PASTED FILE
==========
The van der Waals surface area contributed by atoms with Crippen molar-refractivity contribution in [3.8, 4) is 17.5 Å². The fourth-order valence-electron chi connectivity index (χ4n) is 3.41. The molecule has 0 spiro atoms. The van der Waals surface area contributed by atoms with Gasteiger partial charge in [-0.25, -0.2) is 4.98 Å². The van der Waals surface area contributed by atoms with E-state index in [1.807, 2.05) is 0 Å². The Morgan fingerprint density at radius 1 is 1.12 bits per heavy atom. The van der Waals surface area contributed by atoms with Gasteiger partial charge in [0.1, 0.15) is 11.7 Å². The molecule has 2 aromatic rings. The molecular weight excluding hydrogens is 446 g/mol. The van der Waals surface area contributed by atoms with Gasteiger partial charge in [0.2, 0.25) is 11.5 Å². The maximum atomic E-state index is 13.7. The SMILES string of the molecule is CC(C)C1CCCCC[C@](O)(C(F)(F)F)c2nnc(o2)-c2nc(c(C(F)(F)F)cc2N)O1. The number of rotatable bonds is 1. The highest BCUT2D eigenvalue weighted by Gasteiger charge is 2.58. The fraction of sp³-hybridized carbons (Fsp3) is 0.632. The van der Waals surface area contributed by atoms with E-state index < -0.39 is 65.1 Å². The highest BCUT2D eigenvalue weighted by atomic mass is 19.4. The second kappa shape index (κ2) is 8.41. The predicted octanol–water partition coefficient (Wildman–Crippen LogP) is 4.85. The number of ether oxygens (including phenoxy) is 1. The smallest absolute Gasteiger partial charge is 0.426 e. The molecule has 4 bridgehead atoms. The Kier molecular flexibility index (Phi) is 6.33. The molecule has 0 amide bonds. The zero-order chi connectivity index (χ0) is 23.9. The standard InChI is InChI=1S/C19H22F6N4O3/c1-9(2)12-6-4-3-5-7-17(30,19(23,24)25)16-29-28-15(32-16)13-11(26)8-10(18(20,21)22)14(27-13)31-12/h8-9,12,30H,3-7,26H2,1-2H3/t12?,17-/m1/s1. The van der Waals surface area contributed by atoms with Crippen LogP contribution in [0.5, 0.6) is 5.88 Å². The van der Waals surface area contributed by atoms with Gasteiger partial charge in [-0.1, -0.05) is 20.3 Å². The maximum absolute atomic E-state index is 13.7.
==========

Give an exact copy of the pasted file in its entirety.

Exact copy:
The van der Waals surface area contributed by atoms with Crippen molar-refractivity contribution in [3.8, 4) is 17.5 Å². The fourth-order valence-electron chi connectivity index (χ4n) is 3.41. The molecule has 0 spiro atoms. The van der Waals surface area contributed by atoms with Gasteiger partial charge in [-0.25, -0.2) is 4.98 Å². The van der Waals surface area contributed by atoms with E-state index in [1.807, 2.05) is 0 Å². The Morgan fingerprint density at radius 1 is 1.12 bits per heavy atom. The van der Waals surface area contributed by atoms with Gasteiger partial charge in [0.1, 0.15) is 11.7 Å². The molecule has 2 aromatic rings. The molecular weight excluding hydrogens is 446 g/mol. The van der Waals surface area contributed by atoms with Gasteiger partial charge in [0.2, 0.25) is 11.5 Å². The maximum atomic E-state index is 13.7. The SMILES string of the molecule is CC(C)C1CCCCC[C@](O)(C(F)(F)F)c2nnc(o2)-c2nc(c(C(F)(F)F)cc2N)O1. The number of rotatable bonds is 1. The highest BCUT2D eigenvalue weighted by Gasteiger charge is 2.58. The fraction of sp³-hybridized carbons (Fsp3) is 0.632. The van der Waals surface area contributed by atoms with E-state index < -0.39 is 65.1 Å². The highest BCUT2D eigenvalue weighted by atomic mass is 19.4. The second kappa shape index (κ2) is 8.41. The predicted octanol–water partition coefficient (Wildman–Crippen LogP) is 4.85. The number of ether oxygens (including phenoxy) is 1. The smallest absolute Gasteiger partial charge is 0.426 e. The molecule has 4 bridgehead atoms. The Kier molecular flexibility index (Phi) is 6.33. The molecule has 0 amide bonds. The zero-order chi connectivity index (χ0) is 23.9. The standard InChI is InChI=1S/C19H22F6N4O3/c1-9(2)12-6-4-3-5-7-17(30,19(23,24)25)16-29-28-15(32-16)13-11(26)8-10(18(20,21)22)14(27-13)31-12/h8-9,12,30H,3-7,26H2,1-2H3/t12?,17-/m1/s1. The van der Waals surface area contributed by atoms with Crippen LogP contribution in [0.5, 0.6) is 5.88 Å². The van der Waals surface area contributed by atoms with Gasteiger partial charge in [-0.1, -0.05) is 20.3 Å². The maximum absolute atomic E-state index is 13.7.